Creating Success for High-Reliability Organisations

High-reliability organisations (HROs) are a critical part of our society. From building satellites to power plants, HROs have one primary goal: to operate safely, efficiently, and effectively while reducing the risk of accidents or errors that could lead to highly costly events.

Achieving this level of reliability is not an easy route—it requires organisational elements that facilitate effective decision-making, communication, collaboration and adaptation. This post explores what successful HROs have in common and how they leverage these characteristics to ensure reliable operations in their particular industries.

Definition and benefits of High-Reliability Organisations

High-Reliability Organizations (HROs) are organisations that deal with projects that require consistency and dependability. They often operate in complex and high-risk environments, such as Aerospace, Energy, and Healthcare. The concept involves implementing strategies and processes that help increase its trustworthiness.

One of the most critical aspects of any project is its reliability. This refers to the project’s ability to perform its intended function consistently and dependably.

The benefits of working as an HRO are clear; they provide a safer work environment, improved quality of product and service, and more efficient operations. They also prioritise a safety culture where all organisation members actively identify, report, and resolve potential safety issues.

By focusing on preventing risks and new projects, HROs can successfully navigate complex and rapidly evolving environments, ultimately achieving better outcomes for all stakeholders.

Communalities among HROs

These organisations are often complex; they manage high-risk systems requiring heightened awareness to prevent accidents and mishaps. At their core, HROs are willing to pay a premium price in time or money to execute projects properly.

However, when speed is essential, HROs can also hold very rapid projects because workflow and processes are already clearly in place.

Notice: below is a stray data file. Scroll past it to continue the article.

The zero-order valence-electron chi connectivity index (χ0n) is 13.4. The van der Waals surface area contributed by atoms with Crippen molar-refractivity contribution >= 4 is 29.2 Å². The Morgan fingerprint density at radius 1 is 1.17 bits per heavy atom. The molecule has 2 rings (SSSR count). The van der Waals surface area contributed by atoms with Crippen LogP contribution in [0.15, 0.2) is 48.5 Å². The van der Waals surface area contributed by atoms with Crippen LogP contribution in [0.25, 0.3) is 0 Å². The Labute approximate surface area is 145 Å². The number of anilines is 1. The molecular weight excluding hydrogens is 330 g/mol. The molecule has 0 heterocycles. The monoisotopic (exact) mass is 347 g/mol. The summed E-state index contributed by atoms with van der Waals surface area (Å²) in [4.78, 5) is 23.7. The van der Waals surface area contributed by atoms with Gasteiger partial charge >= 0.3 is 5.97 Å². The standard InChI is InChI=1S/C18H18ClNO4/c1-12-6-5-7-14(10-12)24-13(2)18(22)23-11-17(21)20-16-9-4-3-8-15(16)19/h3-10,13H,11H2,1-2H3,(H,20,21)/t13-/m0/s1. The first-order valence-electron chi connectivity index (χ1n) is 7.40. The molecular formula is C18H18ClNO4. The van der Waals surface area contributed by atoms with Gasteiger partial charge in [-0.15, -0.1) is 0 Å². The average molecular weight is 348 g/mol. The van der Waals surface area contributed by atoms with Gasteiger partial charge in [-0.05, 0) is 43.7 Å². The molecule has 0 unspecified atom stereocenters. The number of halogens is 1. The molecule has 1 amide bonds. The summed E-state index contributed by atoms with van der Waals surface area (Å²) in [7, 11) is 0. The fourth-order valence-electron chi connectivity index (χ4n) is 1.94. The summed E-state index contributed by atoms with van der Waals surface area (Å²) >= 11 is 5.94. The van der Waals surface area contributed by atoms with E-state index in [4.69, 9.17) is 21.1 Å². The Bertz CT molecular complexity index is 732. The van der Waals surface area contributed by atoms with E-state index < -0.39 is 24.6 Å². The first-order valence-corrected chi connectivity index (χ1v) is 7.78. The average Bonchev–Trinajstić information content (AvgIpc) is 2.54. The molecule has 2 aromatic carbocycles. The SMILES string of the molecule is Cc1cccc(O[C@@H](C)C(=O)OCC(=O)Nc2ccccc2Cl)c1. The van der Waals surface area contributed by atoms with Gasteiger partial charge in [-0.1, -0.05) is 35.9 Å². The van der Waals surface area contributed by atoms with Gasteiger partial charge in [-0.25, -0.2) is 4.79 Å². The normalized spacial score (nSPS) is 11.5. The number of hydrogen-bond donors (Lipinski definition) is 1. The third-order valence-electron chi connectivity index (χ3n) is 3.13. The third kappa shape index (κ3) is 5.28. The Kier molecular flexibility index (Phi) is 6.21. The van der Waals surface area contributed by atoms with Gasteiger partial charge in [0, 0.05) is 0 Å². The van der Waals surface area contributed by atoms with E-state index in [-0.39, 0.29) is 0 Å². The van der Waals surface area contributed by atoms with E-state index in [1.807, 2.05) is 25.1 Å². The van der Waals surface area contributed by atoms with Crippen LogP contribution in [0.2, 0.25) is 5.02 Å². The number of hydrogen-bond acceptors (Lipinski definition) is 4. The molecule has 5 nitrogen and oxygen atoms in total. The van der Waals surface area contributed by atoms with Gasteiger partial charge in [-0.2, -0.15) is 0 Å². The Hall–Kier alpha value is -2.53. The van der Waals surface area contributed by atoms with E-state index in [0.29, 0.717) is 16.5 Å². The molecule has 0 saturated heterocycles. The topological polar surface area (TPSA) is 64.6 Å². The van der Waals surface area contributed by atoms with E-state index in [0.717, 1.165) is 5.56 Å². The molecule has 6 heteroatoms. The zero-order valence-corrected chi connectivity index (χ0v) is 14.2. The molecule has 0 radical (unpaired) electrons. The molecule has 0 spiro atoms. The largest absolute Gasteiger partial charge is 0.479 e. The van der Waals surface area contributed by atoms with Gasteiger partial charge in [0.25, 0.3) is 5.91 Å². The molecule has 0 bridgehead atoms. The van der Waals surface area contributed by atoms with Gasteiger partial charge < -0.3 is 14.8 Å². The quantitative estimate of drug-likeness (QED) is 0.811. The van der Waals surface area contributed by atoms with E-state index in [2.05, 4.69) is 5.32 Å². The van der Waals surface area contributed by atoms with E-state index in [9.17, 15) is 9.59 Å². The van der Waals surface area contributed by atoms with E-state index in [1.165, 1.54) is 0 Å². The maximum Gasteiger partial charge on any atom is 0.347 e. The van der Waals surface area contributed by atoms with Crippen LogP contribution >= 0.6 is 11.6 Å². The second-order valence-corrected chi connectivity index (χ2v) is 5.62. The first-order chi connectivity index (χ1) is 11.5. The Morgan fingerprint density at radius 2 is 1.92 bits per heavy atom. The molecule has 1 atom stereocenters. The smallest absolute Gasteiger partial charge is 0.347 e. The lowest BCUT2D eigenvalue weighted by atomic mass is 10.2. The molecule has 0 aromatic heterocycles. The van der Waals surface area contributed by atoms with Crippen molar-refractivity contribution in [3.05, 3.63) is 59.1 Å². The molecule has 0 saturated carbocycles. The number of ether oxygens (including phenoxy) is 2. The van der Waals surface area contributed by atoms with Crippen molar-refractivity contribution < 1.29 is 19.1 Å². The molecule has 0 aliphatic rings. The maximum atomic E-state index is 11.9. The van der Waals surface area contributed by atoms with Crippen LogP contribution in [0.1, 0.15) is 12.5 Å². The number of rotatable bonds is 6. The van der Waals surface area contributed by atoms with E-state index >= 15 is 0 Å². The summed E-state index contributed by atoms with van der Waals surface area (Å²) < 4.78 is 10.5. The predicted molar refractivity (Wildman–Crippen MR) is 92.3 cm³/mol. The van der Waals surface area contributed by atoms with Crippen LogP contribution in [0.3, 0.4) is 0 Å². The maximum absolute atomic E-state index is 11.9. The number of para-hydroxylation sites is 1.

Whether they operate in Defence, Space, Energy and Health, HROs are committed to minimising errors, improving processes, and putting safety above all else.

Important processes for HROs

Running projects that require high reliability requires a different focus than most organisations. Below is a list of keywords that are important for all HROs:

  • Project Management: Cultivate a collaborative and supportive environment for effective project execution.
  • Goal Setting: Formulate clear objectives, expectations and requirements to guide actions
  • Documentation: Establish a defined documentation method for seamless operations.
  • Analysis and Strategy: Leverage data and reporting to make decisions rooted in evidence and facts.
  • Quality Assurance: Implement robust systems to ensure high standards are consistently met.
  • Communication: Promote secure communication across all organisational levels.
  • Traceability: Utilise systems that help to understand what happened within the organisation.

Essential values for HROs

Several values are attached to HROs. Below you can find a shortlist.

  • Accountability: Taking ownership of actions and decisions.
  • Adaptability: Embracing change and demonstrating flexibility.
  • Security: Ensuring the safety and integrity of processes and data.
  • Resilience: Bouncing back from challenges with strength and determination.
  • Due Diligence: Conducting thorough research and analysis to make informed decisions.
  • Safety: Employing software systems that adhere to stringent security standards.
  • Reviewing: Ensure accuracy in all the layers of the project by having an adequate review system.

Causes of lower reliability

Several factors can cause lower reliability for a project, compromising its effectiveness. Perhaps the most obvious are:

  • Poorly planned projects can result in low reliability due to inaccurate or incomplete requirements, suboptimal design, or ineffective testing and maintenance procedures.
  • Inadequate quality control and testing practices can also contribute to lower reliability. This includes insufficient product testing, lack of verification and validation activities, and failure to incorporate user feedback.
  • Environmental factors such as extreme temperatures, humidity, and vibration can negatively impact reliability, especially for hardware projects. Project managers should emphasise thorough planning, practical testing, and quality control throughout the project lifecycle to mitigate these risks.
  • Inadequate resources or budget can also lead to lower reliability as corners are cut, and quality assurance is neglected. Project managers should have the right resources and funding to guarantee optimal performance.

By understanding potential causes of lower reliability, project managers can take steps to minimise risk and deliver successful projects.

Working for an HRO?

If you are a director, engineer, project manager, documentalist, quality assurance specialist, or another professional working in an HRO, you know that the industry can be advantageous. While it may require work, dedication and a strong understanding of the project, many tools can help you succeed.

ECLIPSE Software Suite offers several solutions for HRO professionals to help manage projects, documents, and workflows and ensure quality assurance. Please explore our website or contact us to understand how ECLIPSE can help you improve your HRO performance.